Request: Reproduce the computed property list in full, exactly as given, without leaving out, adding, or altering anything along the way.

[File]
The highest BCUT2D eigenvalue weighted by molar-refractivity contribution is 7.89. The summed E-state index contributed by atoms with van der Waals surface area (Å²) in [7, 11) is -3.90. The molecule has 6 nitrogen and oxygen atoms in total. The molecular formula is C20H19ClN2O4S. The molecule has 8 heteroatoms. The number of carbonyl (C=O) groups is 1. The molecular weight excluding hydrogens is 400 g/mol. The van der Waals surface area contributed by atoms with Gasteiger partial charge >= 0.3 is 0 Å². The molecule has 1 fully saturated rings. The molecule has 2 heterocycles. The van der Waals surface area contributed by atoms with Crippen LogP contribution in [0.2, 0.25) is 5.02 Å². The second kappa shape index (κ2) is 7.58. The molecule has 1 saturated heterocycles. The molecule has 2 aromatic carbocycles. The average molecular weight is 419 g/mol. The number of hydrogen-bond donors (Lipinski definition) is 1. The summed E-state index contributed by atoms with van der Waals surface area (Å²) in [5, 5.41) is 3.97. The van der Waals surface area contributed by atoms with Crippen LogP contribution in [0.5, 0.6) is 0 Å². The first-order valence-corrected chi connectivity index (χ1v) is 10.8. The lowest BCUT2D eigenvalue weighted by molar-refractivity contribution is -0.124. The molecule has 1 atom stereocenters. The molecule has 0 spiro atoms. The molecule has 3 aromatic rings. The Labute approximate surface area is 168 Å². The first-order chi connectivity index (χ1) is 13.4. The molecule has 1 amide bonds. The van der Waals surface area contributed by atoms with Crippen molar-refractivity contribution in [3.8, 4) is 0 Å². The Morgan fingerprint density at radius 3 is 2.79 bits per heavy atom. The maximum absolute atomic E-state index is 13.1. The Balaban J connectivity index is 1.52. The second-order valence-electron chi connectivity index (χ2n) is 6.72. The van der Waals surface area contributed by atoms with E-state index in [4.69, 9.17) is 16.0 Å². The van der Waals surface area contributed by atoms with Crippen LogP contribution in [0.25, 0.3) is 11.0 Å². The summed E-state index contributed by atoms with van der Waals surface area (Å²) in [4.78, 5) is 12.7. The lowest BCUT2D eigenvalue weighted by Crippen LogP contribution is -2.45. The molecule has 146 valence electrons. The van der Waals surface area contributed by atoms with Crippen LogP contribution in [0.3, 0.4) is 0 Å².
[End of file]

The highest BCUT2D eigenvalue weighted by molar-refractivity contribution is 7.89. The summed E-state index contributed by atoms with van der Waals surface area (Å²) in [7, 11) is -3.90. The molecule has 6 nitrogen and oxygen atoms in total. The molecular formula is C20H19ClN2O4S. The molecule has 8 heteroatoms. The number of carbonyl (C=O) groups is 1. The molecular weight excluding hydrogens is 400 g/mol. The van der Waals surface area contributed by atoms with Gasteiger partial charge >= 0.3 is 0 Å². The molecule has 1 fully saturated rings. The molecule has 2 heterocycles. The van der Waals surface area contributed by atoms with Crippen LogP contribution in [0.2, 0.25) is 5.02 Å². The second kappa shape index (κ2) is 7.58. The molecule has 1 saturated heterocycles. The molecule has 2 aromatic carbocycles. The average molecular weight is 419 g/mol. The number of hydrogen-bond donors (Lipinski definition) is 1. The summed E-state index contributed by atoms with van der Waals surface area (Å²) in [5, 5.41) is 3.97. The van der Waals surface area contributed by atoms with Crippen LogP contribution in [0.5, 0.6) is 0 Å². The first-order valence-corrected chi connectivity index (χ1v) is 10.8. The lowest BCUT2D eigenvalue weighted by molar-refractivity contribution is -0.124. The molecule has 1 atom stereocenters. The molecule has 0 spiro atoms. The molecule has 3 aromatic rings. The Labute approximate surface area is 168 Å². The first-order chi connectivity index (χ1) is 13.4. The molecule has 1 amide bonds. The van der Waals surface area contributed by atoms with Crippen molar-refractivity contribution in [3.8, 4) is 0 Å². The Morgan fingerprint density at radius 3 is 2.79 bits per heavy atom. The maximum absolute atomic E-state index is 13.1. The Balaban J connectivity index is 1.52. The second-order valence-electron chi connectivity index (χ2n) is 6.72. The van der Waals surface area contributed by atoms with E-state index in [4.69, 9.17) is 16.0 Å². The van der Waals surface area contributed by atoms with Crippen LogP contribution in [0.25, 0.3) is 11.0 Å². The summed E-state index contributed by atoms with van der Waals surface area (Å²) in [4.78, 5) is 12.7. The lowest BCUT2D eigenvalue weighted by Crippen LogP contribution is -2.45. The molecule has 146 valence electrons. The van der Waals surface area contributed by atoms with Crippen LogP contribution in [0.3, 0.4) is 0 Å².